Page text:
WORLD Indonesians eagerly await jabs


Indonesians eagerly await jabs

China Daily

10:27, March 15, 2021

An Indonesian soldier receives a dose of China's Sinovac Biotech vaccine for the coronavirus disease (COVID-19), during a mass vaccination program at a sport hall in Jakarta, Indonesia, March 10, 2021. [Photo/Agencies]

Businesses see vaccinations as key to better productivity and economic fillip

A. Ferri Wahyudi Limputra is elated about Indonesia's Mutual Help program against COVID-19 as the country awaits more vaccines from China and elsewhere.

"We in the business community feel happy because we're no longer in the dark about when our workers will get vaccinated," said the chief executive officer of PT Pura Mayungan Group of Jakarta.

"Although we and our workers will still have to keep wearing masks, washing our hands and maintain physical distancing after we are vaccinated, getting inoculated will make us feel a lot more at ease and help us get on with our work."

His company makes electrical power distribution products and is a leading partner of the state electricity company PT Perusahaan Listrik Negara.

On Feb 24, Minister of Health Budi Gunadi Sadikin issued a decree that allows private companies to buy vaccines from the government and then get their workers as well as their relatives vaccinated free of charge.

The country is battling COVID-19 in all of its provinces. Confirmed cases rose by 4,607 within one day to 1,414,741, with the number of deaths rising by 100 to 38,329, the Ministry of Health said on Saturday.

On March 2 the ministry announced that a variant of COVID-19 which first detected in the United Kingdom had been found in Indonesia.

The Mutual Help program aims to speed up vaccination and designates the China-made Sinopharm vaccine for company workers. The vaccines Novavax and Moderna, supply details of which are still being negotiated, will also be part of the program.

Pura Mayungan was among more than 8,300 companies that had registered by the first week of this month with the Indonesian Chamber of Commerce and Industry to be included in the vaccination drive.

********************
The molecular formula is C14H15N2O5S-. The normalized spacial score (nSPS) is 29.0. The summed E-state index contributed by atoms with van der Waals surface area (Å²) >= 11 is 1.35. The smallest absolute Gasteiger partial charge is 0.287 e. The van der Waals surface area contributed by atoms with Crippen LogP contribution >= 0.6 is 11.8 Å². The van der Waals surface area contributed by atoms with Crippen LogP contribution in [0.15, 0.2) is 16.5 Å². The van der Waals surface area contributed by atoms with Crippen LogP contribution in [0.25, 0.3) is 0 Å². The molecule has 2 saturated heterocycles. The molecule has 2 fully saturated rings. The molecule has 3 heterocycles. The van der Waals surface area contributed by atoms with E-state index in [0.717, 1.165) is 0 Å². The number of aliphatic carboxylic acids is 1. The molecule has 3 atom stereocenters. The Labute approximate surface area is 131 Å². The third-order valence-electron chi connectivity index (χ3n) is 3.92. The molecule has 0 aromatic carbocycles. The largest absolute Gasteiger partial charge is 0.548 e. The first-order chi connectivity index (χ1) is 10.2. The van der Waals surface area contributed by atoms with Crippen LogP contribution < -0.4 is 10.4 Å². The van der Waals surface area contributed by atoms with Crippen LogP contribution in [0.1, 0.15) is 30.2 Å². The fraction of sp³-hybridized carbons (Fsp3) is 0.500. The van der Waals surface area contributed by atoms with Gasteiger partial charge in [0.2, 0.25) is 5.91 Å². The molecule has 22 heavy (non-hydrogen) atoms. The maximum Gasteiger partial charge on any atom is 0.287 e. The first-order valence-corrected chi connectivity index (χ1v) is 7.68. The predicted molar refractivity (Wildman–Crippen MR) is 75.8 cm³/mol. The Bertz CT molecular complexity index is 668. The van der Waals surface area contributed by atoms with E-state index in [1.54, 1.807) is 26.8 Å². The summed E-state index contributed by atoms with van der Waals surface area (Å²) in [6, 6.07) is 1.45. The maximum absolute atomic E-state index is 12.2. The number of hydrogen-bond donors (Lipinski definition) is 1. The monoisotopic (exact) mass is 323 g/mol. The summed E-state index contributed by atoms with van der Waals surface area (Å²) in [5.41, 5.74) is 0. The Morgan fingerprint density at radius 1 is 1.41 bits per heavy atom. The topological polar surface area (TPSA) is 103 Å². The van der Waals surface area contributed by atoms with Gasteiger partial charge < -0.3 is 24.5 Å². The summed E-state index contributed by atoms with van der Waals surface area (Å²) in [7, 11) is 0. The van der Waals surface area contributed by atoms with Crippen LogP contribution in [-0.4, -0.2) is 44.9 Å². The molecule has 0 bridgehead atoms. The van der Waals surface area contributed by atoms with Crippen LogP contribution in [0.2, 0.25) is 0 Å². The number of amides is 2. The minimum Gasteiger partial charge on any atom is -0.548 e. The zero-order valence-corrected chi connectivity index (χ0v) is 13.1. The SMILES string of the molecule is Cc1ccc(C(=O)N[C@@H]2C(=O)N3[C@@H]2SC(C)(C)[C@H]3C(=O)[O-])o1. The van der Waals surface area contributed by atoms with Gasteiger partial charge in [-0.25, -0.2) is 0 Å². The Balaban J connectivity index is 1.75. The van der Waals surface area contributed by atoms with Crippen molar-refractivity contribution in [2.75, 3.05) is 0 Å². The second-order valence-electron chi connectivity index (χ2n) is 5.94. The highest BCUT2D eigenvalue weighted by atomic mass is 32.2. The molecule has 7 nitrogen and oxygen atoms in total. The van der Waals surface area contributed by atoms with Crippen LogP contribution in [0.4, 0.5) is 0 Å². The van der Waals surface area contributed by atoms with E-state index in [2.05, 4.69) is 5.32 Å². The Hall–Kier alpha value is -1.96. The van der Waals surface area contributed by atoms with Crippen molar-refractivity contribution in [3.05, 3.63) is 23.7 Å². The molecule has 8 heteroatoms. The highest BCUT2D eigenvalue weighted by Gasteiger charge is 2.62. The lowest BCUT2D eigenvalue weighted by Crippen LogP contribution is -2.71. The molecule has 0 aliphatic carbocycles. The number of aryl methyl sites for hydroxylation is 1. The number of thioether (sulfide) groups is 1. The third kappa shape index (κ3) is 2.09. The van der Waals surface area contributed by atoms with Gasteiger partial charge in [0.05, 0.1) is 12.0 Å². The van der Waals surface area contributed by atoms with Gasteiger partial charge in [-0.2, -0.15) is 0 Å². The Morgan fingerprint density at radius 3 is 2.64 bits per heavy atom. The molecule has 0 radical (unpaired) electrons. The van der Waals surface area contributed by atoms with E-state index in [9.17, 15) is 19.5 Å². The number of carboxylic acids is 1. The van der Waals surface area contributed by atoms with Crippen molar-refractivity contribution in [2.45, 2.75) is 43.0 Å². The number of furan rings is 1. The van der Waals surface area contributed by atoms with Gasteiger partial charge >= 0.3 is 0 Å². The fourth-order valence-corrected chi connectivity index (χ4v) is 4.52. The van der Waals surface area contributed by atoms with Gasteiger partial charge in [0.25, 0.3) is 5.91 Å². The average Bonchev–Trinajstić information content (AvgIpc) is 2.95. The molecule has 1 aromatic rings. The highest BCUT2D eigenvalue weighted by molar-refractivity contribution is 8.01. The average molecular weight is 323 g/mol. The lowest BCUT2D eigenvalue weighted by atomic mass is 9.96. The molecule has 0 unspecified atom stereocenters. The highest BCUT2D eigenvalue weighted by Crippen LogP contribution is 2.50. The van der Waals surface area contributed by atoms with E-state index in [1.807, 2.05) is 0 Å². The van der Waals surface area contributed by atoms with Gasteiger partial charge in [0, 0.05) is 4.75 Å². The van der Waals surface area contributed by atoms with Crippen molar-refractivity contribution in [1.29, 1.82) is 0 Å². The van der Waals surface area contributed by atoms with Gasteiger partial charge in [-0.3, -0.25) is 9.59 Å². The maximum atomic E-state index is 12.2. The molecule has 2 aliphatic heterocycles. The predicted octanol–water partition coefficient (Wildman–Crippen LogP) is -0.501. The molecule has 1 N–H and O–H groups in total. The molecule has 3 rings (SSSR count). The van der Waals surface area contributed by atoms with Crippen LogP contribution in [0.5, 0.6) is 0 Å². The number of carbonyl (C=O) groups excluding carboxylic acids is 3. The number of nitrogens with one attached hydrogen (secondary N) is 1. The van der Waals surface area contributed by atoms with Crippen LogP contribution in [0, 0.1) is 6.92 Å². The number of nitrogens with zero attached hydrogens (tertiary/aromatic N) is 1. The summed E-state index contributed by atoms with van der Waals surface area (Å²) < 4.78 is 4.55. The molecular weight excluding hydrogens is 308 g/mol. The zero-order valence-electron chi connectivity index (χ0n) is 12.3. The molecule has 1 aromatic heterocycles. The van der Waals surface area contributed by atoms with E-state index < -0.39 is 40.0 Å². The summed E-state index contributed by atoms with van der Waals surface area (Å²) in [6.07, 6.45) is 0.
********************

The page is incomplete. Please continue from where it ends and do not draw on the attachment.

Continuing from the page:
If all things go well, inoculation for workers may start next month. That would require approval from the Food and Drug Monitoring Agency and a "holy and halal" certificate from the Indonesian Ulema Council.

More to arrive

Honesti Basyir, president director of the state-owned vaccine maker PT Bio Farma, said on March 9 that 500,000 doses of Sinopharm vaccine would arrive in Indonesia between late March and early April, with another 15 million doses due in June.

Adrianto P. Adhi, the president director of the publicly listed property company PT Summarecon Agung Tbk, said workers needed to be inoculated as soon as possible.

"With the Mutual Help program workers' health can be maintained and they can work more productively, meaning businesses can recover more quickly, helping the Indonesian economy to rebound."

Summarecon, one of Indonesia's largest property companies, has about 4,200 of its workers waiting to be vaccinated.

Indonesia has imported 38 million doses of the vaccine, part of 186 million doses the government has ordered. On March 2, 10 million CoronaVac doses-made by China's pharmaceutical firm Sinovac-arrived in Jakarta, the fifth batch since December.

PT Bio Farma is responsible for the shipment of the products to provincial offices. Distribution from provincial levels down to village health centers falls to local offices of the health ministry, said Iwan Setiawan, head of the state-owned corporate's communications.

No serious side effects of Sinovac vaccines have been reported in the country.

The ministry has provided the elderly and workers in the tourism industry with drive-through services, for the time being only in Jakarta and on the resort island of Bali.

"With the drive-thru services, the elderly will not queue and go far to health facilities to get vaccinated," the Indonesian COVID-19 mitigation task force's spokesman Wiku Adisasmito said.

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